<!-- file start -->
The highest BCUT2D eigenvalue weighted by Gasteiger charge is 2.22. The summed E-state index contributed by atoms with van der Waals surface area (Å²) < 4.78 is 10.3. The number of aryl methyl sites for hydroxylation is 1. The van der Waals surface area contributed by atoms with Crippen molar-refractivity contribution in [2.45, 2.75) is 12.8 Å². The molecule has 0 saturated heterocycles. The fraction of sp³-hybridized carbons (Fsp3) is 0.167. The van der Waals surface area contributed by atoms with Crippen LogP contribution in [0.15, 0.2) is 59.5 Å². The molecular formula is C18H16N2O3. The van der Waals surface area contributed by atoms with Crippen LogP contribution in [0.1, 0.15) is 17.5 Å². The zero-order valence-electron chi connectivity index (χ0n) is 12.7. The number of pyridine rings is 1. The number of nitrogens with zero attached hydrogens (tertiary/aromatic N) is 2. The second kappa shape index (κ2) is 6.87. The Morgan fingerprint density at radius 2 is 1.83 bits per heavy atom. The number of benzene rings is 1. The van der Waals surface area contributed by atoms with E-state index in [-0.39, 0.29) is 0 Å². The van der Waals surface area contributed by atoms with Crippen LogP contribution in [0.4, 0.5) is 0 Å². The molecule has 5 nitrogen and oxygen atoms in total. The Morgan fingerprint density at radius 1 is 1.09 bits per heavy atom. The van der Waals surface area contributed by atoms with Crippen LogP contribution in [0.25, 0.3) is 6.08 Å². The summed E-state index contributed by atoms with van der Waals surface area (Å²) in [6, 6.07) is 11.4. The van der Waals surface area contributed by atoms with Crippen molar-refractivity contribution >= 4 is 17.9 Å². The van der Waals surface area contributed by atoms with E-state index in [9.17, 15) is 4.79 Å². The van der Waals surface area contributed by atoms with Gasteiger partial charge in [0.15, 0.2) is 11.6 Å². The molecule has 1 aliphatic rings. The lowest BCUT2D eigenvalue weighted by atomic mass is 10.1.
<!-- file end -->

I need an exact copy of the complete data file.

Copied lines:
The highest BCUT2D eigenvalue weighted by Gasteiger charge is 2.22. The summed E-state index contributed by atoms with van der Waals surface area (Å²) < 4.78 is 10.3. The number of aryl methyl sites for hydroxylation is 1. The van der Waals surface area contributed by atoms with Crippen molar-refractivity contribution in [2.45, 2.75) is 12.8 Å². The molecule has 0 saturated heterocycles. The fraction of sp³-hybridized carbons (Fsp3) is 0.167. The van der Waals surface area contributed by atoms with Crippen LogP contribution in [0.15, 0.2) is 59.5 Å². The molecular formula is C18H16N2O3. The van der Waals surface area contributed by atoms with Crippen LogP contribution in [0.1, 0.15) is 17.5 Å². The zero-order valence-electron chi connectivity index (χ0n) is 12.7. The number of pyridine rings is 1. The number of nitrogens with zero attached hydrogens (tertiary/aromatic N) is 2. The second kappa shape index (κ2) is 6.87. The Morgan fingerprint density at radius 2 is 1.83 bits per heavy atom. The number of benzene rings is 1. The van der Waals surface area contributed by atoms with E-state index in [-0.39, 0.29) is 0 Å². The van der Waals surface area contributed by atoms with Crippen LogP contribution in [0.4, 0.5) is 0 Å². The molecule has 5 nitrogen and oxygen atoms in total. The Morgan fingerprint density at radius 1 is 1.09 bits per heavy atom. The van der Waals surface area contributed by atoms with Crippen LogP contribution in [0.25, 0.3) is 6.08 Å². The summed E-state index contributed by atoms with van der Waals surface area (Å²) in [6, 6.07) is 11.4. The van der Waals surface area contributed by atoms with Crippen molar-refractivity contribution >= 4 is 17.9 Å². The van der Waals surface area contributed by atoms with E-state index in [9.17, 15) is 4.79 Å². The van der Waals surface area contributed by atoms with Gasteiger partial charge in [0.15, 0.2) is 11.6 Å². The molecule has 1 aliphatic rings. The lowest BCUT2D eigenvalue weighted by atomic mass is 10.1.